One day when my friend Heidi’s son Nicholas was just two years old, he was playing in the next room with his baby sister. Suddenly little Theresa started to cry. Their grandfather called out to Nicholas, “Nicholas, are you hurting your sister?”
An honest little voice piped back, “Not yet…!”
Even at two, Nicholas understood that there was a measure of inevitability in the words “not yet.”
And yet so often as adults, when God seems to say, “not yet,” we translate that as “no” and throw toddler-like tantrums of despair. We take for granted the inevitability of bad things, but waver when it comes to good things. As the pandemic of fear spreads across the country and doomsday predictions increase, we are invited to remember the inevitability of God’s goodness, the fulfillment of all His promises.
In today’s First Reading, Abram is shown the Promised Land, but is invited to take up residence in a land of Not Yet.
He is told that he will be the father of many nations (this is repeated, multiple times), but at the moment he is the father of none, not even of one son. In fact, he will have to wait twenty-six years for Isaac! He is shown a land that will be the permanent possession of his descendants, but it is the land of Canaan. He is told that an everlasting blessing will come through him, but his life in the subsequent chapters of Genesis doesn’t show, externally, a lot of blessing. This blessing will come after hundreds of years, in Jesus.
The New Testament speaks of Abraham as “our father in faith.” Faith, Hebrews 11:1 tells us, “is the assurance of things hoped for, the substance of things unseen.”
Abraham is our father in faith because he moves through a land of promises; he lives with trust in the One who makes, and keeps, His Promises.
Abraham does not do this perfectly. In fact, after some years, he seems to doubt God’s timing, when the promised son has not materialized. He tries to speed up the promise by conceiving a child, not with his wife, but with her servant Hagar.
But even so God renews His covenant with Abraham, renews His promise for a son. Isaac is the son born of Sarah, although both she and Abraham are advanced in years.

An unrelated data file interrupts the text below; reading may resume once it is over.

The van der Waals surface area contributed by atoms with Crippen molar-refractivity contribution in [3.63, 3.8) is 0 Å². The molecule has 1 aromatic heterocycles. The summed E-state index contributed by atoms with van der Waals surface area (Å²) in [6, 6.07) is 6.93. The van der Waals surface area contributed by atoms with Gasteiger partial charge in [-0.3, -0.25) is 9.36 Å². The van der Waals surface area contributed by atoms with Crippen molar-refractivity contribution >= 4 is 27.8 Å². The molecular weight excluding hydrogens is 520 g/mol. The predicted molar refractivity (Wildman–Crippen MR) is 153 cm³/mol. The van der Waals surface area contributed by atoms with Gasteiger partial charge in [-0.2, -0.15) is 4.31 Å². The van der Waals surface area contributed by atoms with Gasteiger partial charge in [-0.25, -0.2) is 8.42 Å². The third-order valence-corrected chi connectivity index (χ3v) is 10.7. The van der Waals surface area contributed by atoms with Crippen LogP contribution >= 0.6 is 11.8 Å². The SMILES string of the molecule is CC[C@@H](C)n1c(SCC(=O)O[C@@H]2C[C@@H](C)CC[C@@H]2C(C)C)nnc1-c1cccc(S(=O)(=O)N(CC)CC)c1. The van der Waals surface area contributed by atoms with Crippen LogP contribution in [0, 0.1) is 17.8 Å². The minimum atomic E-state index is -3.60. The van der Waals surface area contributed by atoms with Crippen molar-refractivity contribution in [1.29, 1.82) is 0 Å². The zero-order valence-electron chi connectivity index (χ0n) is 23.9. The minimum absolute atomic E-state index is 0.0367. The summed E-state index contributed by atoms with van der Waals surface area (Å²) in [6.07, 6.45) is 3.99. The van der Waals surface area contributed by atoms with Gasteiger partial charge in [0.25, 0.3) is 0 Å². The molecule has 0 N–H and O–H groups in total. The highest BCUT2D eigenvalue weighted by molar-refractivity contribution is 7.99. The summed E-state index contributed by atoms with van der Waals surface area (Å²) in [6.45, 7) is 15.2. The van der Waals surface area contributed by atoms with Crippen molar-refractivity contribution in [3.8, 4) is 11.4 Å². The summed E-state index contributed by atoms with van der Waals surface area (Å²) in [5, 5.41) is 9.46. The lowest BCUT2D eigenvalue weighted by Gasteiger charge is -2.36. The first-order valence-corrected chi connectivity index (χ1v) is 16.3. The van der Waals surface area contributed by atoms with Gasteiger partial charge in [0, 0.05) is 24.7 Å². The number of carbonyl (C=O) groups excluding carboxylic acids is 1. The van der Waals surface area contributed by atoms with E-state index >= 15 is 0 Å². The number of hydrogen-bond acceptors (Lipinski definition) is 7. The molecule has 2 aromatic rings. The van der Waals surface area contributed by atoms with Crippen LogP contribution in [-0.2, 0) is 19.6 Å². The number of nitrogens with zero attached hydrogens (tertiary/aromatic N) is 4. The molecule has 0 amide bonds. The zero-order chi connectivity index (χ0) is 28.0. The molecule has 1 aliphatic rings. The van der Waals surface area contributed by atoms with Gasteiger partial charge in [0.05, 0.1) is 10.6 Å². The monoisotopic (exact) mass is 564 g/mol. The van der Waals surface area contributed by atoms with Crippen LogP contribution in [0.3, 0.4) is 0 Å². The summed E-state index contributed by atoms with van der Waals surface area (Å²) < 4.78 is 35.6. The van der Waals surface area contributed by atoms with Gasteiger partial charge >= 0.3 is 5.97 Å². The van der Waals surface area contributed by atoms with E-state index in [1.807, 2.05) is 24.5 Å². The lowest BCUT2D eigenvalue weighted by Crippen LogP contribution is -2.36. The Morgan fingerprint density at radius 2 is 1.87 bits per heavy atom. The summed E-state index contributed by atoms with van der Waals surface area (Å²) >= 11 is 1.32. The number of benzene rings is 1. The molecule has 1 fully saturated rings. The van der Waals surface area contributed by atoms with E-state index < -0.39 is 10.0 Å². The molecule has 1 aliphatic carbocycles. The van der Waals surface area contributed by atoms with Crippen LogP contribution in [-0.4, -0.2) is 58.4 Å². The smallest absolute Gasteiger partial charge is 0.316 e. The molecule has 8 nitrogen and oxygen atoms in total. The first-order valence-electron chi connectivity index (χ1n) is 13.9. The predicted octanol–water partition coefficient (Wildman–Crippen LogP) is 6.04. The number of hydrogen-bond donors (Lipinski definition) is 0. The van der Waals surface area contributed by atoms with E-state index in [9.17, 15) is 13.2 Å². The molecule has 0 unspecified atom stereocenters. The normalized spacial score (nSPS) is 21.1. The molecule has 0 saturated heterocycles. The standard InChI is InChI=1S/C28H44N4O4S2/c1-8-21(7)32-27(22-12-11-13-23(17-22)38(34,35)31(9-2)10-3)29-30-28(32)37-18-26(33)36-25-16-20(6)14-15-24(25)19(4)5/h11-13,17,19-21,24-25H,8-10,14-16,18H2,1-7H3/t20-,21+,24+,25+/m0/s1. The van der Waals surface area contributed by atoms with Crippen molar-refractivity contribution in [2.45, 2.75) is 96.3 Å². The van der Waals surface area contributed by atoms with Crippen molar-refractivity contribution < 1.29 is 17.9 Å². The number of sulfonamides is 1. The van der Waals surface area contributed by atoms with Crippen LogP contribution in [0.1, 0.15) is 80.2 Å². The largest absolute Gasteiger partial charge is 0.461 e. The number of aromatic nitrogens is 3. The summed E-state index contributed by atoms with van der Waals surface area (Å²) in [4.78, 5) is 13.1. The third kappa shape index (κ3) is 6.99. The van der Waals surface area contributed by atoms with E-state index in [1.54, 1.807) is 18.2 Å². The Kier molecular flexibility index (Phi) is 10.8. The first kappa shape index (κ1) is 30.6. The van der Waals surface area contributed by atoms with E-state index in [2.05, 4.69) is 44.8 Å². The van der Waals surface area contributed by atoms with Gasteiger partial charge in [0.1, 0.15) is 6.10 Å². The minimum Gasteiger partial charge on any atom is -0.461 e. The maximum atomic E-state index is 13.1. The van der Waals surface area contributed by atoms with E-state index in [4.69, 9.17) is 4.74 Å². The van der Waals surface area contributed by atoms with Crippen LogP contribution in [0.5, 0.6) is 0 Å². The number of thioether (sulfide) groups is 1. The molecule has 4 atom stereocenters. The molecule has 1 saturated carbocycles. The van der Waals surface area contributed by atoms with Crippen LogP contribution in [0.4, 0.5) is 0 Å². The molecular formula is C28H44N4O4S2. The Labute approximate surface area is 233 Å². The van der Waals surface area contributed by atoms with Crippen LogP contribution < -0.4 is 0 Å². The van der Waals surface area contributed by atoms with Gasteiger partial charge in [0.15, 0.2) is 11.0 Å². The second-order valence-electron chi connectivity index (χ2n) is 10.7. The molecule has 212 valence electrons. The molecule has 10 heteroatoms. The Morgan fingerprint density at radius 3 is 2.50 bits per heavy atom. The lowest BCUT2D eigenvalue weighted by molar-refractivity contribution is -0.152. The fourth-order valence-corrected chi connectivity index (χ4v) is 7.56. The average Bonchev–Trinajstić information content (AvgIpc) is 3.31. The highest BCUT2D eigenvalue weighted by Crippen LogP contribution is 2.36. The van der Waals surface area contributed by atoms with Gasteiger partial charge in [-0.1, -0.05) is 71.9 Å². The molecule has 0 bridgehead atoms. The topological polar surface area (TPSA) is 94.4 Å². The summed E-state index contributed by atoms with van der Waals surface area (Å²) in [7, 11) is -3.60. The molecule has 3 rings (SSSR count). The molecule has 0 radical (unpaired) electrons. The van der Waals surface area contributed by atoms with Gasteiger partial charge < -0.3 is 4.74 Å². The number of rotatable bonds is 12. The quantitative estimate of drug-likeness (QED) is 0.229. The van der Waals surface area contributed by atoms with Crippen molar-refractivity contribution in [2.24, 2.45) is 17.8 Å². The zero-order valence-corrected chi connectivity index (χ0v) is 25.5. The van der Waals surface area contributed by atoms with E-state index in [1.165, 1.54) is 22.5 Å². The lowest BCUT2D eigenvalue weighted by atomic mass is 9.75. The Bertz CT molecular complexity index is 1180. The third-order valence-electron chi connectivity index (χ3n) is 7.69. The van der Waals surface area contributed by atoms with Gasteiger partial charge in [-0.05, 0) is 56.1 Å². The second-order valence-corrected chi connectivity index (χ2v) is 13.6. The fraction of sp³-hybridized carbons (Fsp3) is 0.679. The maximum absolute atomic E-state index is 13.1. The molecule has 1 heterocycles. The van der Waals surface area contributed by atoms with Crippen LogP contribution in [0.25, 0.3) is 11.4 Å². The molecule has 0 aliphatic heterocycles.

And then God asks Abraham to sacrifice Isaac.
We cannot imagine what was going on in the heart of Abraham at that moment. What kind of a father would comply with such a command? Only one who knew the heart of his Father. He knew that God was good, that He would in some way bring good from whatever might look like disaster.
God blessed Abraham’s trust in His heart. He revealed for all time that it was not in fact His desire that we sacrifice the blood of other humans to show our love for Him. Indeed, in Jesus He would sacrifice His own blood to show His love for us.
Hebrews 11 continues:
By faith Abraham, when called to go to a place he would later receive as his inheritance, obeyed and went, without knowing where he was going. By faith he dwelt in the promised land as a stranger in a foreign country. He lived in tents, as did Isaac and Jacob, who were heirs with him of the same promise. For he was looking forward to the city with foundations, whose architect and builder is God. (Hebrews 11: 8-10)
Abraham lives in the Promised Land before it is realized externally. He is able to do this because he lives in the heart of God, lives in trust of the Promise.
This living in the land of promise, the land of Not Yet, will continue for the descendants of Abraham for centuries. Much of the Old Testament involves the seeking of this land, fighting for it, claiming it, only to be exiled from it, to return, only to be exiled again, to return, only to be living under foreign occupation.
When Jesus comes, the people are living in the Promised Land, but they are under enemy occupation. They expect the Messiah to free them.
Instead He shows them that He is the Promised Land. We know Jesus is the only Son, we know He is the descendant through which everlasting blessing will come. Do we also realize that He is the Promised Land?
This promised land is more than a real estate acquisition. It, He, is the place of providence and protection, the place for God’s family to live together in love.